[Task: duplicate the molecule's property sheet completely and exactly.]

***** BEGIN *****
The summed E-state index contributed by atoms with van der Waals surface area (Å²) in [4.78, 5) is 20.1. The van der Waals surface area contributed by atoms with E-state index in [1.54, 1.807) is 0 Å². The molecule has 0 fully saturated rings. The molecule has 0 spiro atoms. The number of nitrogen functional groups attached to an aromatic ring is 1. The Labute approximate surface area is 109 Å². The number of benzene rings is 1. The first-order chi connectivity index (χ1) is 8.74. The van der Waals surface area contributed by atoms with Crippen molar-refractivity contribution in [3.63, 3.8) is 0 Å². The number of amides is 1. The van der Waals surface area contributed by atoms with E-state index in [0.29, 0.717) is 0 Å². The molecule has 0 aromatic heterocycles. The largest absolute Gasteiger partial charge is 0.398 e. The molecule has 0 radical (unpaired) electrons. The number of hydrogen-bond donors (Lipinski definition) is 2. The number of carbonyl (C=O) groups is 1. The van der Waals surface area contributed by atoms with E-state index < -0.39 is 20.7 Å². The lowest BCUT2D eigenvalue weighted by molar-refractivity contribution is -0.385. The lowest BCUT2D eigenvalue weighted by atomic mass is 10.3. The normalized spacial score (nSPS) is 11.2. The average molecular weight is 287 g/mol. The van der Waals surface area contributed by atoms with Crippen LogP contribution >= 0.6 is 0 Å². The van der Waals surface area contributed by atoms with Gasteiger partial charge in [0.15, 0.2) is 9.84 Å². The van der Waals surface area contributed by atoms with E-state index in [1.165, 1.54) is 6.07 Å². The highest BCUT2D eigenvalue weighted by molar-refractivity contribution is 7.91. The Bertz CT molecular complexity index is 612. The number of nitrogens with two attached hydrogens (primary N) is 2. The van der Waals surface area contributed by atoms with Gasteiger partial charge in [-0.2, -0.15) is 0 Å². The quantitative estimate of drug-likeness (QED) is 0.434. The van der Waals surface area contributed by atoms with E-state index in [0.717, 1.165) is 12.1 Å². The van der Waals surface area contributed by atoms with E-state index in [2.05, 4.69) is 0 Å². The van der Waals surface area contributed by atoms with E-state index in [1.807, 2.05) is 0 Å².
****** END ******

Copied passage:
The summed E-state index contributed by atoms with van der Waals surface area (Å²) in [4.78, 5) is 20.1. The van der Waals surface area contributed by atoms with E-state index in [1.54, 1.807) is 0 Å². The molecule has 0 fully saturated rings. The molecule has 0 spiro atoms. The number of nitrogen functional groups attached to an aromatic ring is 1. The Labute approximate surface area is 109 Å². The number of benzene rings is 1. The first-order chi connectivity index (χ1) is 8.74. The van der Waals surface area contributed by atoms with Crippen molar-refractivity contribution in [3.63, 3.8) is 0 Å². The number of amides is 1. The van der Waals surface area contributed by atoms with E-state index in [0.29, 0.717) is 0 Å². The molecule has 0 aromatic heterocycles. The largest absolute Gasteiger partial charge is 0.398 e. The molecule has 0 radical (unpaired) electrons. The number of hydrogen-bond donors (Lipinski definition) is 2. The number of carbonyl (C=O) groups is 1. The van der Waals surface area contributed by atoms with E-state index < -0.39 is 20.7 Å². The lowest BCUT2D eigenvalue weighted by molar-refractivity contribution is -0.385. The lowest BCUT2D eigenvalue weighted by atomic mass is 10.3. The normalized spacial score (nSPS) is 11.2. The average molecular weight is 287 g/mol. The van der Waals surface area contributed by atoms with Crippen LogP contribution >= 0.6 is 0 Å². The van der Waals surface area contributed by atoms with Gasteiger partial charge in [0.15, 0.2) is 9.84 Å². The van der Waals surface area contributed by atoms with E-state index in [1.165, 1.54) is 6.07 Å². The highest BCUT2D eigenvalue weighted by molar-refractivity contribution is 7.91. The Bertz CT molecular complexity index is 612. The number of nitrogens with two attached hydrogens (primary N) is 2. The van der Waals surface area contributed by atoms with Gasteiger partial charge in [-0.2, -0.15) is 0 Å². The quantitative estimate of drug-likeness (QED) is 0.434. The van der Waals surface area contributed by atoms with E-state index in [0.717, 1.165) is 12.1 Å². The van der Waals surface area contributed by atoms with E-state index in [2.05, 4.69) is 0 Å². The van der Waals surface area contributed by atoms with E-state index in [1.807, 2.05) is 0 Å².